Lose data, lose trust
Reports of loss or thefts of personal information have now become routine enough to be not-news. It’ll take a really big one to register on people’s attention radar.
Personal details of all families in the UK with a child under 16: 25 million individuals and 7.25 million families. Personal information of nearly half the UK population. Mind boggling.
There is obviously a lot of media coverage, both within the UK and around the world. Words like debacle are being used. Perhaps the time has come when identity systems are based on an assumption that peoples’ personal information is not secure.
Many reports are quite rightly dismissive of Chancellor Alistair Darling’s explanation of a junior official who “had broken the rules by downloading the data to disc and sending it by unrecorded delivery.”
As the Chancellor himself pointed out, the data originally sent in March by HMRC (Her Majesty’s Revenue and Customs) to the National Audit Office was in breach of HMRC’s procedures. The data was returned to HMRC, only to be requested again in October. This time the entire database was sent by internal mail on two discs. They never got there.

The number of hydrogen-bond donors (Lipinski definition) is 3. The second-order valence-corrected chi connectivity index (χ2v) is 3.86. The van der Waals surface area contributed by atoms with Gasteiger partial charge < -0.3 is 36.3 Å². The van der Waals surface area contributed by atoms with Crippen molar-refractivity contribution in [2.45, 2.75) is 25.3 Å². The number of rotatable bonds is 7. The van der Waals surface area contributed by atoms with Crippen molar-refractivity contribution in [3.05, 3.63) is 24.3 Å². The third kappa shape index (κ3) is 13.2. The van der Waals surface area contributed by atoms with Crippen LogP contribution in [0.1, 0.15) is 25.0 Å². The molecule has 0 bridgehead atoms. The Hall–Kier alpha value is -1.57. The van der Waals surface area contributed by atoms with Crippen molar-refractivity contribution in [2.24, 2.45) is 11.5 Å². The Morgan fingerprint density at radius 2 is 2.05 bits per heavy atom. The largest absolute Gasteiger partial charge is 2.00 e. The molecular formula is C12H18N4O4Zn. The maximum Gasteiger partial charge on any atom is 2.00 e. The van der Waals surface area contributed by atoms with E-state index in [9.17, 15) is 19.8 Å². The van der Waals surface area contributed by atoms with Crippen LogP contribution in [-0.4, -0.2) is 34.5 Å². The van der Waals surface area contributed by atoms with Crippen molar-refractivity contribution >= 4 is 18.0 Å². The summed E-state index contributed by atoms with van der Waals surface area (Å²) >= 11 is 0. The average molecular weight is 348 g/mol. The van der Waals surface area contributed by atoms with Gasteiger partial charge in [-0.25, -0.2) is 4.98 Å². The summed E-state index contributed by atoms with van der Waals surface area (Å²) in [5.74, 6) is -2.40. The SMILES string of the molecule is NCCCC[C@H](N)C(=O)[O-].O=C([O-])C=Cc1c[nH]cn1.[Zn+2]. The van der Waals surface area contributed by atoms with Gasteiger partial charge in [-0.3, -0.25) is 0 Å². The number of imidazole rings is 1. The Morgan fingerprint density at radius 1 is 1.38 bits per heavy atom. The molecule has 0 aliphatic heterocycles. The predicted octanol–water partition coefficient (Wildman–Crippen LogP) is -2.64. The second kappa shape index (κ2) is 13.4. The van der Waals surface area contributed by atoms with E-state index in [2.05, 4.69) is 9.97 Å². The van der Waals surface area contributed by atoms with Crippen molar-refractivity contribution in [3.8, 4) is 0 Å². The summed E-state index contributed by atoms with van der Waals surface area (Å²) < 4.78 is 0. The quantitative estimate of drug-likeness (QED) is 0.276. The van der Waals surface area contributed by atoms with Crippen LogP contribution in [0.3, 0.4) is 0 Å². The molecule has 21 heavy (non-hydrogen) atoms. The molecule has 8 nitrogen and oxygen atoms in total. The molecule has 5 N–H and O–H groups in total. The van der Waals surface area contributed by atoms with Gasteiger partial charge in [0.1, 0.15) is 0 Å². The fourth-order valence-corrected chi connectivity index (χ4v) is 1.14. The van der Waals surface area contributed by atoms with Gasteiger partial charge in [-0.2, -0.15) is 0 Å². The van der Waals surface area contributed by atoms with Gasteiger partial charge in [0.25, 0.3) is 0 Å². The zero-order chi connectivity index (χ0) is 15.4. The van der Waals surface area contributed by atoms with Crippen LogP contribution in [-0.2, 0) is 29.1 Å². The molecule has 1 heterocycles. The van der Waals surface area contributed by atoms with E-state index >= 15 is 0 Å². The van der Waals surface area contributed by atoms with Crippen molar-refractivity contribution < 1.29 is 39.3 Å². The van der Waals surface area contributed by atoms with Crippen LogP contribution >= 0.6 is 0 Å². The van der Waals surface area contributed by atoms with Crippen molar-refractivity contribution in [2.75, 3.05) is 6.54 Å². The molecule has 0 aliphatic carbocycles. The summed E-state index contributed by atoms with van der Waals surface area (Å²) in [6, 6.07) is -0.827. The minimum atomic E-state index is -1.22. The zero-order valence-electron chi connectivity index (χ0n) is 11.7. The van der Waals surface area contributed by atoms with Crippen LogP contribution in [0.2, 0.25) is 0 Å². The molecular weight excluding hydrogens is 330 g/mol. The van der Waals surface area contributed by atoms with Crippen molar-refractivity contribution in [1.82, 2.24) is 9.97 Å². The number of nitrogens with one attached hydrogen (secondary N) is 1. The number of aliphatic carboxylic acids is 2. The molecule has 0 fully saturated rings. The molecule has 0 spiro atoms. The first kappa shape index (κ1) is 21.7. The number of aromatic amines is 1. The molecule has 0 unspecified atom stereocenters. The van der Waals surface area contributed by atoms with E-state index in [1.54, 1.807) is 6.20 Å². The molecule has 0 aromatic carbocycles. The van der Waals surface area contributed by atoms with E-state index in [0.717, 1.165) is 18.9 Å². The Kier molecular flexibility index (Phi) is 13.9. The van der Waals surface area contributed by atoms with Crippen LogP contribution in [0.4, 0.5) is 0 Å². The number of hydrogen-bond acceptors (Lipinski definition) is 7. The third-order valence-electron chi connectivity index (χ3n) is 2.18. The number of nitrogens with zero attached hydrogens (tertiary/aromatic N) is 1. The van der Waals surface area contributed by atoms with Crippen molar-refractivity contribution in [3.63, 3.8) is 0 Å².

The real issue goes to the heart of governance and government: trust. Questions are of course being asked about competence, why the data was sent on discs, why it was unencrypted, staff morale following re-structuring, and the culture of an organisation that allowed the said junior official to think what he did was OK.
But, those are only sideshows. The hard reality is that it is about trust and a loss of trust strikes at the very foundation of government.
At the same time, there are probably many other similar disasters waiting to happen. Hopefully, as the message is obviously not getting through, it will be another wake-up call to everyone who has a duty of care for peoples’ personal information all over the world.